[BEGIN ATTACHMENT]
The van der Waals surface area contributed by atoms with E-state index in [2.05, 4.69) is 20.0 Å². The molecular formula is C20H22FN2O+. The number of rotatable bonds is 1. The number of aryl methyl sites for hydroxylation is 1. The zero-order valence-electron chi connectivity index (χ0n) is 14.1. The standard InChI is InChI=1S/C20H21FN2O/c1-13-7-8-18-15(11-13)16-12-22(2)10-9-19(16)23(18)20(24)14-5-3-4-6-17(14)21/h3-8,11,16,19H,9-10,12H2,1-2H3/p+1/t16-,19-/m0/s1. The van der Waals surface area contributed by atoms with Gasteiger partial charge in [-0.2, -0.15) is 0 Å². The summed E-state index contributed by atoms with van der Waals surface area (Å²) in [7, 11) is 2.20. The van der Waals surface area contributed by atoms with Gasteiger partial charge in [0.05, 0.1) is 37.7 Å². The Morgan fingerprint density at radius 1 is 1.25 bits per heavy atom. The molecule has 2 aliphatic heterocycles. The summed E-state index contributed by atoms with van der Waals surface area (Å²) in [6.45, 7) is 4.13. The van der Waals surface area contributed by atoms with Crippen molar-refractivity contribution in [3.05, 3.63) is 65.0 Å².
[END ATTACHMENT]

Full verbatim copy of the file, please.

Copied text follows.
The van der Waals surface area contributed by atoms with E-state index in [2.05, 4.69) is 20.0 Å². The molecular formula is C20H22FN2O+. The number of rotatable bonds is 1. The number of aryl methyl sites for hydroxylation is 1. The zero-order valence-electron chi connectivity index (χ0n) is 14.1. The standard InChI is InChI=1S/C20H21FN2O/c1-13-7-8-18-15(11-13)16-12-22(2)10-9-19(16)23(18)20(24)14-5-3-4-6-17(14)21/h3-8,11,16,19H,9-10,12H2,1-2H3/p+1/t16-,19-/m0/s1. The van der Waals surface area contributed by atoms with Gasteiger partial charge in [-0.2, -0.15) is 0 Å². The summed E-state index contributed by atoms with van der Waals surface area (Å²) in [7, 11) is 2.20. The van der Waals surface area contributed by atoms with Gasteiger partial charge in [0.05, 0.1) is 37.7 Å². The Morgan fingerprint density at radius 1 is 1.25 bits per heavy atom. The molecule has 2 aliphatic heterocycles. The summed E-state index contributed by atoms with van der Waals surface area (Å²) in [6.45, 7) is 4.13. The van der Waals surface area contributed by atoms with Crippen molar-refractivity contribution in [3.05, 3.63) is 65.0 Å².